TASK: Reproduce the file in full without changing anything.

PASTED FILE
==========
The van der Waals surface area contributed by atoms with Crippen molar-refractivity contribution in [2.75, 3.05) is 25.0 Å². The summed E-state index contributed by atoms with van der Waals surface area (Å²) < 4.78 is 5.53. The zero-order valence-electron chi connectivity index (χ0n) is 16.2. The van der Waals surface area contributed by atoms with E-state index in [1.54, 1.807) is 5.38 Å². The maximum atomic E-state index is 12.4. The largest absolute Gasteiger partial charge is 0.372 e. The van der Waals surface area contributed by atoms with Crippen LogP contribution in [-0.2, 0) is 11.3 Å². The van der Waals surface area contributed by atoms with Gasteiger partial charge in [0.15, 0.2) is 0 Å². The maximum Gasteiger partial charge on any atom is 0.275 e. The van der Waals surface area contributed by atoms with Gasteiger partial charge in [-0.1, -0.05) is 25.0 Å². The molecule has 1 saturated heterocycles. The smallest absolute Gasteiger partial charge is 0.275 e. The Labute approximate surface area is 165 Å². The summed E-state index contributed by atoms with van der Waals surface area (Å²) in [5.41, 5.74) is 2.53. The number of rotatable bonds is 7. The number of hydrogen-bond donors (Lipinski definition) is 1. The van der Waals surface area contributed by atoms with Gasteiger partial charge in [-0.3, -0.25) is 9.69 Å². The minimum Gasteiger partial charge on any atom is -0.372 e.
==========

The van der Waals surface area contributed by atoms with Crippen molar-refractivity contribution in [2.75, 3.05) is 25.0 Å². The summed E-state index contributed by atoms with van der Waals surface area (Å²) < 4.78 is 5.53. The zero-order valence-electron chi connectivity index (χ0n) is 16.2. The van der Waals surface area contributed by atoms with E-state index in [1.54, 1.807) is 5.38 Å². The maximum atomic E-state index is 12.4. The largest absolute Gasteiger partial charge is 0.372 e. The van der Waals surface area contributed by atoms with Crippen LogP contribution in [-0.2, 0) is 11.3 Å². The van der Waals surface area contributed by atoms with Gasteiger partial charge in [0.15, 0.2) is 0 Å². The maximum Gasteiger partial charge on any atom is 0.275 e. The van der Waals surface area contributed by atoms with Gasteiger partial charge in [-0.1, -0.05) is 25.0 Å². The molecule has 1 saturated heterocycles. The smallest absolute Gasteiger partial charge is 0.275 e. The Labute approximate surface area is 165 Å². The summed E-state index contributed by atoms with van der Waals surface area (Å²) in [5.41, 5.74) is 2.53. The number of rotatable bonds is 7. The number of hydrogen-bond donors (Lipinski definition) is 1. The van der Waals surface area contributed by atoms with Gasteiger partial charge in [-0.3, -0.25) is 9.69 Å². The minimum Gasteiger partial charge on any atom is -0.372 e.